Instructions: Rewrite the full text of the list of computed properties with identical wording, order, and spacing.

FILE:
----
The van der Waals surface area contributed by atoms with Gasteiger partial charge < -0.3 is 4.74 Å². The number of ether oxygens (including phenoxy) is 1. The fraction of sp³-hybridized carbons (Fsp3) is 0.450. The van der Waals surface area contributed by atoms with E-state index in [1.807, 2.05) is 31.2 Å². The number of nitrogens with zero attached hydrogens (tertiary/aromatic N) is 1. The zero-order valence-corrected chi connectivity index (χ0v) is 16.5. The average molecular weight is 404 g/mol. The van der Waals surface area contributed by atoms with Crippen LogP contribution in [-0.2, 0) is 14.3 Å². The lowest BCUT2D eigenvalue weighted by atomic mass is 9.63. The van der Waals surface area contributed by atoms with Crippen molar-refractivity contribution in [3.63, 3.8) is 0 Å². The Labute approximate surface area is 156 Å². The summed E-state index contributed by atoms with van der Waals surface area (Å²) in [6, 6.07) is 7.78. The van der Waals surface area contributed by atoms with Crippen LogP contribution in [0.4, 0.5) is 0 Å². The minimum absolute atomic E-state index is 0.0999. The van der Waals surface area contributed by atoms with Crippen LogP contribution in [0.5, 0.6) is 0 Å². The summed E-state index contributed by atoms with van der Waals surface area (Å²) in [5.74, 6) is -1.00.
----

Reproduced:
The van der Waals surface area contributed by atoms with Gasteiger partial charge < -0.3 is 4.74 Å². The number of ether oxygens (including phenoxy) is 1. The fraction of sp³-hybridized carbons (Fsp3) is 0.450. The van der Waals surface area contributed by atoms with E-state index in [1.807, 2.05) is 31.2 Å². The number of nitrogens with zero attached hydrogens (tertiary/aromatic N) is 1. The zero-order valence-corrected chi connectivity index (χ0v) is 16.5. The average molecular weight is 404 g/mol. The van der Waals surface area contributed by atoms with Crippen LogP contribution in [-0.2, 0) is 14.3 Å². The lowest BCUT2D eigenvalue weighted by atomic mass is 9.63. The van der Waals surface area contributed by atoms with Crippen molar-refractivity contribution in [3.63, 3.8) is 0 Å². The Labute approximate surface area is 156 Å². The summed E-state index contributed by atoms with van der Waals surface area (Å²) in [6, 6.07) is 7.78. The van der Waals surface area contributed by atoms with Crippen LogP contribution in [0.4, 0.5) is 0 Å². The minimum absolute atomic E-state index is 0.0999. The van der Waals surface area contributed by atoms with Crippen LogP contribution in [0.5, 0.6) is 0 Å². The summed E-state index contributed by atoms with van der Waals surface area (Å²) in [5.74, 6) is -1.00.